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Semiotics in the United States.

SEBEOK, Thomas A. Semiotics in the United States. Bloomington: Indiana University Press, 1991. 173 pp. Cloth, $29.95; paper, $10.95--Semiotics in America has had a long and rich history. It has been customary to begin historical accounts with Peirce, and to trace his influence through subsequent generations of semioticians as they in turn encounter Continental structuralist and post-structuralist semiotics. Sebeok's account strikes out in new directions by tracing semiotics back to Native American sources (in the mode of the hunter-tracker), moving through the "book of Nature" framework of subsequent Eurocentric North Americans, passing through literary models (such as the detective fiction of Poe), and moving forward into nineteenth-century sources that in some respects made Peircean pragmaticism possible.

Sebeok gives particular attention to the correlation between language and nature in the American tradition, and insists that contemporary semiotic theory remains impoverished insofar as it refuses to acknowledge earlier sources that took the priority of nature seriously. Sebeok quotes, with some approval, the amateur philosopher Alexander Bryan Johnson (lecturing in Utica, New York in 1825): "My lectures will endeavor to subordinate language to nature, to make nature the expositor of words, instead of making words the expositors of nature" (pp. 12-13). Needless to say, Emerson could make similar claims effective because of soil already well prepared.

Sebeok takes pains to show how early American writers anticipated many of the insights later developed by Peirce. In particular, he shows how such now-classical Peircean distinctions as: icon/index/symbol and sign/object/interpretant, were already common coin among American religious and philosophical writers. More and more commentators (for example, David Savan) are coming to the recognition that there is a rich field of pre-Peircean semiotic theory awaiting further exploration.

Long active in animal research, the domain now known as zoosemiotics, Sebeok argues that semiotic theory needs to remain in deep contact with the life sciences so that its own categorial structures reflect the more pervasive structures of natural forms of communication and signification. Referring to the biological theories of Jakob von Uexkull, Sebeok argues that animals inhabit a semiotic Umwelt (environment or semiotic modeling system) that is species specific. The Umwelt provides the animal with a way of exchanging information with nature. "Behavior" is here defined as the "sign trafficking among different Umwelten" (p. 103). Preverbal forms of semiosis connect the animal to its own Umwelt and to other Umwelten. Only the language-using animal, studied by the discipline of anthroposemiosis, can create possible Umwelten, or, more appropriately, lifeworlds, and thereby open out an unbounded number of semiotic possibilities.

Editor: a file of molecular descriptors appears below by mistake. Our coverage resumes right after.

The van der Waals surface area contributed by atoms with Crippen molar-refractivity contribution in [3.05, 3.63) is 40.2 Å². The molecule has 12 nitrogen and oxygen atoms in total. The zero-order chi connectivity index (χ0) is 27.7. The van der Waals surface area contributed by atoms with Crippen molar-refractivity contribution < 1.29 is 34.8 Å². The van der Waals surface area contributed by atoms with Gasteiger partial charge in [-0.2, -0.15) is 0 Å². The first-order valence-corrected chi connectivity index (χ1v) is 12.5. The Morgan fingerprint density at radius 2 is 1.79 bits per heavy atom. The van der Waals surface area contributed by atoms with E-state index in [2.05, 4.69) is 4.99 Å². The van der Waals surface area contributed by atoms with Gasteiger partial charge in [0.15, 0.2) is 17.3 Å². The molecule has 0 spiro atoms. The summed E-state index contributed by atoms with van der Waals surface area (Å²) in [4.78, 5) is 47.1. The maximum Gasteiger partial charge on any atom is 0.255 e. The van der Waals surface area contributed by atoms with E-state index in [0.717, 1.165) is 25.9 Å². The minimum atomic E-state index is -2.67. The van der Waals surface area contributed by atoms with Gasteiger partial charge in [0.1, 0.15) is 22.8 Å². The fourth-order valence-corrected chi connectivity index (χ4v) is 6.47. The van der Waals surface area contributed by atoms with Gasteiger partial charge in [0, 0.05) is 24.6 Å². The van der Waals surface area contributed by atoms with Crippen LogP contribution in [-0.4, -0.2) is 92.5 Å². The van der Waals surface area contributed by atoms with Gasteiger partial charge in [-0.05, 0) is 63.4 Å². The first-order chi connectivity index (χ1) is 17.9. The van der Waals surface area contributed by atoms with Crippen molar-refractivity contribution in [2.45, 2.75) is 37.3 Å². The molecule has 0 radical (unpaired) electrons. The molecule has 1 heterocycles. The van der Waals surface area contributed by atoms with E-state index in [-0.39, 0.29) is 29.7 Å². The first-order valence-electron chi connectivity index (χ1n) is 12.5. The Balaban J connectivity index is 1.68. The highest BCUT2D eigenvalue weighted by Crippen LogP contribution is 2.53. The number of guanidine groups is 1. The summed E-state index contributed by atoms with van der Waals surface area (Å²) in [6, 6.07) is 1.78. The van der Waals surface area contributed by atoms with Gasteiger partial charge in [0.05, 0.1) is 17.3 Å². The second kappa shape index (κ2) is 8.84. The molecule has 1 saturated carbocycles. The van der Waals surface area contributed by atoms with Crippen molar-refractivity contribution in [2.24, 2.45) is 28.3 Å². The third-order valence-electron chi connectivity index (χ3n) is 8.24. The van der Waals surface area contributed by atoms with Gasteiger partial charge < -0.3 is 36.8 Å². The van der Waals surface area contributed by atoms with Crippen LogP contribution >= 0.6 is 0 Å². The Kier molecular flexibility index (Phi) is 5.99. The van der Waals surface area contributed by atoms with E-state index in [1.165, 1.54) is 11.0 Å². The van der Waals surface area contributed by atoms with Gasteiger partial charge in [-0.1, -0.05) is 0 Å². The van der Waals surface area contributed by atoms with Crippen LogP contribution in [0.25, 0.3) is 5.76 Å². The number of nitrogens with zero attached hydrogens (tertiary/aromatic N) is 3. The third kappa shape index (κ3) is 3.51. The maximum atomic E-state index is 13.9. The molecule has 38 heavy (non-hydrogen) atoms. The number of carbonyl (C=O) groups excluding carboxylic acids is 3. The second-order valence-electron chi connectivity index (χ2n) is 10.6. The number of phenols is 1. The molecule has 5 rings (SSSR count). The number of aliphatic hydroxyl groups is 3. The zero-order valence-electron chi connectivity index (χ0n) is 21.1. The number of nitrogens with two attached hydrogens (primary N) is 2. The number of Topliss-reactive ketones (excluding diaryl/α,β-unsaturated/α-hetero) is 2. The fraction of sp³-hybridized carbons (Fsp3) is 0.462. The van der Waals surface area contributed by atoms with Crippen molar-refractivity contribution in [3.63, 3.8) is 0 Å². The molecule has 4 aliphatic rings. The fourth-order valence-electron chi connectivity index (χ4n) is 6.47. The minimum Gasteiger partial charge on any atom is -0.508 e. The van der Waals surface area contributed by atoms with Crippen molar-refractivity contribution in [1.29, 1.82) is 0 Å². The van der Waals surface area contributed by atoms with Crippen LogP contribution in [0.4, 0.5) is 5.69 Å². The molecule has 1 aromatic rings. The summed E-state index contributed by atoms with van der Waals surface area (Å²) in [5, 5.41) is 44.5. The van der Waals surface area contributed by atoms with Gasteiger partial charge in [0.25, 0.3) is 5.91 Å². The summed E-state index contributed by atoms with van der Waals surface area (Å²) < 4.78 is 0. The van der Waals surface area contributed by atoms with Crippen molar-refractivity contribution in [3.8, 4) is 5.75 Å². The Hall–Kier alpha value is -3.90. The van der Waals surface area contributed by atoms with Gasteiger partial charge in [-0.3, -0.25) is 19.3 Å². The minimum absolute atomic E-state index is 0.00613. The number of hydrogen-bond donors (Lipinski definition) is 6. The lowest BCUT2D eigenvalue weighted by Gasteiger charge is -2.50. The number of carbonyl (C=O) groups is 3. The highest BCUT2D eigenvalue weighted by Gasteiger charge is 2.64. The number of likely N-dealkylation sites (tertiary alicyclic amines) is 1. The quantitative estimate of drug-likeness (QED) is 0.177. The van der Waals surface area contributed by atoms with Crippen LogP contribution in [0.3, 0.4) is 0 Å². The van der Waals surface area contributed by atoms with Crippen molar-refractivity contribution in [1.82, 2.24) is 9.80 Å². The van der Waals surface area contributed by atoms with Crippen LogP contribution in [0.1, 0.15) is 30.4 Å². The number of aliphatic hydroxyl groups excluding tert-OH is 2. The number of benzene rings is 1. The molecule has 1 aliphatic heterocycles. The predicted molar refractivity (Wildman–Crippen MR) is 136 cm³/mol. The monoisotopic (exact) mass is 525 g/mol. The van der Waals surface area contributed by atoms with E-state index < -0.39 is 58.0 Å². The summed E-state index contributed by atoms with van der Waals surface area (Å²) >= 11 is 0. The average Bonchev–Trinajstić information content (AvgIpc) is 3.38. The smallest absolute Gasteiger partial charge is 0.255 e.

The historical and conceptual analyses are frequently spiced with rich anecdotal accounts. Sebeok, himself a central part of the history of semiotics, recounts his relations with such figures as Cassirer, Jakobson, Morris, Langer, and Maritain. This conveys some of the inner history of American semiotics in a way that might not otherwise be possible. It also sketches in stark outline some of the tensions among the various practitioners of the craft of semiotics.

In tracing out the most recent versions of semiotic theory, Sebeok gives short shrift to the tradition inspired by Lacan, referring derisively to "the cold leftovers of the French psychoanalytic bazaar" (p. 86). On the other hand, he gives very high marks to what he calls the "Dominican vein in semiotics," running from Aquinas, to Poinsot, to Maritain, to John Deely. It is a shame that there was not more said about Deely's many contributions to several distinctive branches of semiotic theory, or about the important cross-fertilization between the Dominican and Peircean traditions.

This book is an invaluable historical, conceptual, and anecdotal account of the rise of semiotics in the United States. In addition, it contains an extensive bibliography that enhances its intrinsic value. The style is engaging and exhibits the vast richness of the author's mind.
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Author:Corrington, Robert S.
Publication:The Review of Metaphysics
Article Type:Book Review
Date:Dec 1, 1992
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